Type: Hypothesis |
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ConceptID: Hyp6

152

However, as

*θ*_{R}moves to larger angles,*B*(*θ*_{R};*λ*(*θ*_{R};*φ*),*φ*) varies more rapidly and we can once more apply the stationary phase technique, which provides us with a check on the PSA result (30).
Type: Hypothesis |
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ConceptID: Hyp6

153

The stationary phase condition is which simplifies, with the help of eqn. (41), to The two stationary points of eqn. (44) are

*φ*= 0 and*φ*= π for*φ*∈ [0,π].
Type: Model |
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ConceptID: Mod20

154

This means that the stationary points coincide with the end points of integration in eqn. (42), so the stationary phase result, eqn. (13), is not immediately applicable, since it assumed

*a*<*λ*_{s}<*b*.
Type: Result |
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ConceptID: Res16

155

However, the modification when a stationary point coincides with an end point is simple: the result in eqn. (13) is multiplied by 1/2.

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ConceptID: Res16

156

[

^{ref. 55}, p. 77].
Type: Result |
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ConceptID: Res16

157

We then find that the stationary phase evaluation of the integral (42) results in the PSA, eqn. (30) for

*f*(*θ*_{R}).
Type: Result |
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ConceptID: Res17

#### Exact change of variable

158

When

*θ*_{R}≈ 0, the phase of the integrand in eqn. (42), namely*B*(*θ*_{R};*λ*(*θ*_{R};*φ*),*φ*) = arg*S̃*(*λ*(*θ*_{R};*φ*)) –*λ*(*θ*_{R};*φ*)*θ*_{R}cos*φ*would be the same as the phase of the Bessel function of order zero, eqn. (35), were it not for the slow dependence of*λ*(*θ*_{R};*φ*) on*φ*.
Type: Hypothesis |
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ConceptID: Hyp7

159

This suggests that we make the following

*exact one-to-one change of variable**B*(*θ*_{R};*λ*(*θ*_{R};*φ*),*φ*) =*A*(*θ*_{R}) –*ζ*(*θ*_{R})cos*ψ*where the new parameters*A*(*θ*_{R}) and*ζ*(*θ*_{R}) are functions of the old parameter*θ*_{R}, whilst the new variable*ψ*=*ψ*(*θ*_{R};*φ*) is a function of both*θ*_{R}and the old variable*φ*[and inversely,*φ*=*φ*(*θ*_{R};*ψ*)].
Type: Model |
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ConceptID: Mod21

160

The rhs of eqn. (45) can also be regarded as the unfolding of a germ of infinite codimension.

Type: Model |
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ConceptID: Mod21

161

The stationary phase condition for the lhs of eqn. (45) has already been written down in eqns. (43) and (44).

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ConceptID: Mod21

162

The two stationary points are

*φ*= 0 and*φ*= π for*φ*∈ [0,π].
Type: Model |
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ConceptID: Mod21

163

For the rhs of eqn. (45), the stationary phase condition is

*ζ*(*θ*_{R})sin*ψ*= 0 and the two stationary points are*ψ*= 0 and*ψ*= π for*ψ*∈ [0,π].
Type: Model |
Advantage: None |
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ConceptID: Mod21

164

The requirement that the transformation (45) be one-to-one, and hence that d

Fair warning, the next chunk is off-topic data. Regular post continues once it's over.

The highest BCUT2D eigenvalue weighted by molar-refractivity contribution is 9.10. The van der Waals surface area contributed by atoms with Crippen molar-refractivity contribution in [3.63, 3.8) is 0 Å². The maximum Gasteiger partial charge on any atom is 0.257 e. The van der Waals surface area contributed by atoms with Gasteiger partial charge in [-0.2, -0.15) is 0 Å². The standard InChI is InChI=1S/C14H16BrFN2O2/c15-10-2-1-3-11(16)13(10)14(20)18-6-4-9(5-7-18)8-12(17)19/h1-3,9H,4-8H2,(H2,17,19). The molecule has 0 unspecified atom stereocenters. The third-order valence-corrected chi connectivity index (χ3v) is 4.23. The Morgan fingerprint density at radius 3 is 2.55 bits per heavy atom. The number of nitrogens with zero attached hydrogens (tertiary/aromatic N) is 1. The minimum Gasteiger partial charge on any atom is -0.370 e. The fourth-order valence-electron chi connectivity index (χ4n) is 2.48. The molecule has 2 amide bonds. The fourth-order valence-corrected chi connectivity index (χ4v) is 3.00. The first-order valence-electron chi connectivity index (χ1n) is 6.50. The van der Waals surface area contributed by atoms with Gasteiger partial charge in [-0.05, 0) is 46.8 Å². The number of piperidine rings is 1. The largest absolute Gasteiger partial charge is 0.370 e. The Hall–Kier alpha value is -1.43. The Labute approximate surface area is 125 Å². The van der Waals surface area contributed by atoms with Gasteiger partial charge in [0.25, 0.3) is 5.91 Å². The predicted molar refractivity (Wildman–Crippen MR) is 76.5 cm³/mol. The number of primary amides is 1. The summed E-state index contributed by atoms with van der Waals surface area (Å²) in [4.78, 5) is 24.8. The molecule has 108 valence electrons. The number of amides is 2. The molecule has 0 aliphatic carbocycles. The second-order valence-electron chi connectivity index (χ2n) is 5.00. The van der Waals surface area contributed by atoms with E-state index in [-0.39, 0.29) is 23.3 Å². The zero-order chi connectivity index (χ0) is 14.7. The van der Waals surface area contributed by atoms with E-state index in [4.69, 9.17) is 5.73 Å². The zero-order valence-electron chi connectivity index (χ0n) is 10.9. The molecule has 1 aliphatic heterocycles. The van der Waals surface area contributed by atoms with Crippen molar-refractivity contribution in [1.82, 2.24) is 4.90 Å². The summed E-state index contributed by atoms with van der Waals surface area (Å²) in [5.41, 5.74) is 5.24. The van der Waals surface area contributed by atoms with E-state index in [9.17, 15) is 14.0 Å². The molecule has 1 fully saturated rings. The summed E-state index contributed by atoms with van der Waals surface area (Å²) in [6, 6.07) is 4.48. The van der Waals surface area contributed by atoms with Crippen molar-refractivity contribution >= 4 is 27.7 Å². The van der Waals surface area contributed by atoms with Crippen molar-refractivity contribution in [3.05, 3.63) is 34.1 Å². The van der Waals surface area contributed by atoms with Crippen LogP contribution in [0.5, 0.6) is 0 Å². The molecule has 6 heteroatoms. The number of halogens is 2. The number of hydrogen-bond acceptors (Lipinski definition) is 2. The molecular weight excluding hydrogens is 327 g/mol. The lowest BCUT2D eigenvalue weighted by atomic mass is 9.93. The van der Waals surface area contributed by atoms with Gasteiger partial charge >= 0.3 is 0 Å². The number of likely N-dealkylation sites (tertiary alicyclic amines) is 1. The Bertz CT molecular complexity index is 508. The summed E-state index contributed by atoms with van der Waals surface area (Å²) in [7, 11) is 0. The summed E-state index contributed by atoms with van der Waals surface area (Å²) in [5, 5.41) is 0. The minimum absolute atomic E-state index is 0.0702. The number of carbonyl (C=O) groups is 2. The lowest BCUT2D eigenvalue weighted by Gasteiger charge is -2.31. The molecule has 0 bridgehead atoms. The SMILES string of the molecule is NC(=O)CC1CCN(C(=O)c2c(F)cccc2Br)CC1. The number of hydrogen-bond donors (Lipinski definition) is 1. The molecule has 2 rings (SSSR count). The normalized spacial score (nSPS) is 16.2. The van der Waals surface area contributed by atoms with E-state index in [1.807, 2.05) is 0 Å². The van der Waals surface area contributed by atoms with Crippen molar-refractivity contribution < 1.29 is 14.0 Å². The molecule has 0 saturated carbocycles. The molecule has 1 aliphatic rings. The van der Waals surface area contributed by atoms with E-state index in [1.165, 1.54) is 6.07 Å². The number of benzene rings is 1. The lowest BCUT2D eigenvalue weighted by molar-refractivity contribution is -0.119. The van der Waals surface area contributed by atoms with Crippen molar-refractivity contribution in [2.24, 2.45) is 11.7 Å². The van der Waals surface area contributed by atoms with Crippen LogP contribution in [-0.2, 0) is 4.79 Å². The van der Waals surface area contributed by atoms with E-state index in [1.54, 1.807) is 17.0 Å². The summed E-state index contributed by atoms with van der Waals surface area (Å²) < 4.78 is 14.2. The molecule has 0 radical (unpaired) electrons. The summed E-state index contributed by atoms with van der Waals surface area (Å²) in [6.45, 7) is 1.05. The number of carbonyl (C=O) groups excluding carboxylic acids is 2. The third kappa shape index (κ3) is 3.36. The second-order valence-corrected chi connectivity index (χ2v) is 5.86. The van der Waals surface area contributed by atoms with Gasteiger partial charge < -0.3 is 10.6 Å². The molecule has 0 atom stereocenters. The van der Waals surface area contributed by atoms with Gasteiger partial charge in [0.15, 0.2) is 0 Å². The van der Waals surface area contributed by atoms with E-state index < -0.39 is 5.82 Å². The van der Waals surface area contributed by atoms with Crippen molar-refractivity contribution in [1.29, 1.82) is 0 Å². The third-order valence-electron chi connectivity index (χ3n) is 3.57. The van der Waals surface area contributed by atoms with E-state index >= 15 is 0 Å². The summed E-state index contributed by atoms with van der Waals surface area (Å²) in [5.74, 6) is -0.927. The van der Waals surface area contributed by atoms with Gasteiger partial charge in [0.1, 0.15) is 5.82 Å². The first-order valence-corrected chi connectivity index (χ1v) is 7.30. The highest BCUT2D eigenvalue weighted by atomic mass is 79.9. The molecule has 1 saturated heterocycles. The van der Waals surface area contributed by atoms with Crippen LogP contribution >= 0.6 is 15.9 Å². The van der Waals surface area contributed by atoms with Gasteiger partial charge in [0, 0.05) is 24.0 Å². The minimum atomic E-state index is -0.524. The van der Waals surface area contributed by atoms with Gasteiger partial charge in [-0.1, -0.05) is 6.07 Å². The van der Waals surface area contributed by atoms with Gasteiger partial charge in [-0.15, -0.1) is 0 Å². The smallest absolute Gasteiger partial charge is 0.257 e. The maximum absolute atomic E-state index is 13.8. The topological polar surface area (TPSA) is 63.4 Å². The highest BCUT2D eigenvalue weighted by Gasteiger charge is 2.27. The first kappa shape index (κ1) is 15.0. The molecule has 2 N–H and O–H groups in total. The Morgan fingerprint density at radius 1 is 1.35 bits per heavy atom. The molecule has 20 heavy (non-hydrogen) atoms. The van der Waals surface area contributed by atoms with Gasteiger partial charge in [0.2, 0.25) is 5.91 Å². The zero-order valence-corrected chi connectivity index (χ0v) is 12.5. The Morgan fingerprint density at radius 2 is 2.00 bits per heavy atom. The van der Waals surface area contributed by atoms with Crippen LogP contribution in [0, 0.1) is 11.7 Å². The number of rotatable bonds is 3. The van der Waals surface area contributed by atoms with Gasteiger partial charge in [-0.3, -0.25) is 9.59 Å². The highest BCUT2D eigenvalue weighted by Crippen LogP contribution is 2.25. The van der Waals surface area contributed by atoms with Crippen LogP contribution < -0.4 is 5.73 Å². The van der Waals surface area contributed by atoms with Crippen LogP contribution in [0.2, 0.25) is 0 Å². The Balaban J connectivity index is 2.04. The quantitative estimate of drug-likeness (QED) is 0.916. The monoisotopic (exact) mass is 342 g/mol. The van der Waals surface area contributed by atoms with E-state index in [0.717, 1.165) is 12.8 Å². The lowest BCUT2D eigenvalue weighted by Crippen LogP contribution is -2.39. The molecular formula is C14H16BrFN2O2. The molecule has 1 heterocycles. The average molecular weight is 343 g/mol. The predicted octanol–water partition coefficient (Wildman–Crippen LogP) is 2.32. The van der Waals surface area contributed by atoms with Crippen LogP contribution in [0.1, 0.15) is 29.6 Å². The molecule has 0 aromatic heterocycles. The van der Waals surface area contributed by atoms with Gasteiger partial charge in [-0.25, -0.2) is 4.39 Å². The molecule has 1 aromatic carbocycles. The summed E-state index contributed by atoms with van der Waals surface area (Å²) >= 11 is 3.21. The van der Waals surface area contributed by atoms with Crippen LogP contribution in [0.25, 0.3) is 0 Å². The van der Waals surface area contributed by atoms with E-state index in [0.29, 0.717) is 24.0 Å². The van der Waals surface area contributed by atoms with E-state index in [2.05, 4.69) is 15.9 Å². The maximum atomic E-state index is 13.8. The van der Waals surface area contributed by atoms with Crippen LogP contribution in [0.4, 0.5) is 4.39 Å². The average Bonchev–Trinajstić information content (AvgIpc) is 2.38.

*φ*/d*ψ*≠ 0,∞, is used to determine*A*(*θ*_{R}) and*ζ*(*θ*_{R}).
Type: Model |
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ConceptID: Mod21

165

Differentiating both sides of eqn. (45) with respect to

*ψ*and using the lhs of eqn. (44) gives In order that d*φ*/d*ψ*≠ 0,∞ in eqn. (46), we evidently must have the correspondences.
Type: Result |
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ConceptID: Res18

166

Note that d

*φ*/d*ψ*in eqn. (46) becomes 0/0,*i.e.*, indeterminate, when eqns. (47) are substituted into it and a more detailed analysis is necessary to determine the explicit form of d*φ*/d*ψ*at*ψ*= 0 and*ψ*= π.
Type: Result |
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ConceptID: Res18

167

This is done in section IID.6 below.

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ConceptID: Res18

168

Inserting the correspondence

*φ*= 0 ↔*ψ*= 0 into eqn. (45) gives*β*_{–}(*θ*_{R}) =*A*(*θ*_{R}) –*ζ*(*θ*_{R}) where eqn. (40) has been used.
Type: Model |
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ConceptID: Mod22

169

Similarly, inserting the correspondence

*φ*= π ↔*ψ*= π into eqn. (45) yields*β*_{+}(*θ*_{R}) =*A*(*θ*_{R}) +*ζ*(*θ*_{R}).
Type: Model |
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ConceptID: Mod22

170

Solving the linear eqns. (48) and (49) results in

*A*(*θ*_{R}) = ½[*β*_{+}(*θ*_{R}) +*β*_{–}(*θ*_{R})] and*ζ*(*θ*_{R}) = ½[*β*_{+}(*θ*_{R}) –*β*_{–}(*θ*_{R})].
Type: Model |
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ConceptID: Mod22

171

Eqns. (50) and (51) are the sought-for relations which express

*A*(*θ*_{R}) and*ζ*(*θ*_{R}) in terms of the F and N phases,*β*_{±}(*θ*_{R}).
Type: Result |
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ConceptID: Res19

172

Next we use eqn. (45) and the correspondences (47) to change variable from

*φ*to*ψ*in the integral (42) for*f*(*θ*_{R}).
Type: Model |
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ConceptID: Mod23

173

We obtain where

*φ*is to be regarded as a function of*ψ*,*i.e.*,*φ*=*φ*(*θ*_{R};*ψ*).
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ConceptID: Mod23

#### Approximation of the pre-exponential factor

174

Next we express the pre-exponential factor in eqn. (52) in the form{•} =

*p*(*θ*_{R}) +*q*(*θ*_{R})cos*ψ*+*r*(*θ*_{R};*ψ*)sin*ψ*involving the functions*p*(*θ*_{R}),*q*(*θ*_{R}) and*r*(*θ*_{R};*ψ*).
Type: Model |
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ConceptID: Mod24

175

When

*θ*_{R}≈ 0, the factor {•} is approximately constant since*λ*(*θ*_{R}≈ 0;*φ*) ≈*λ*_{g}[see Fig. 1(b)], whereas when*θ*_{R}moves away from zero, the integrand becomes oscillatory, receiving its contributions from the two stationary points,*ψ*= 0 and*ψ*= π, where the third term on the rhs of eqn. (53) is zero.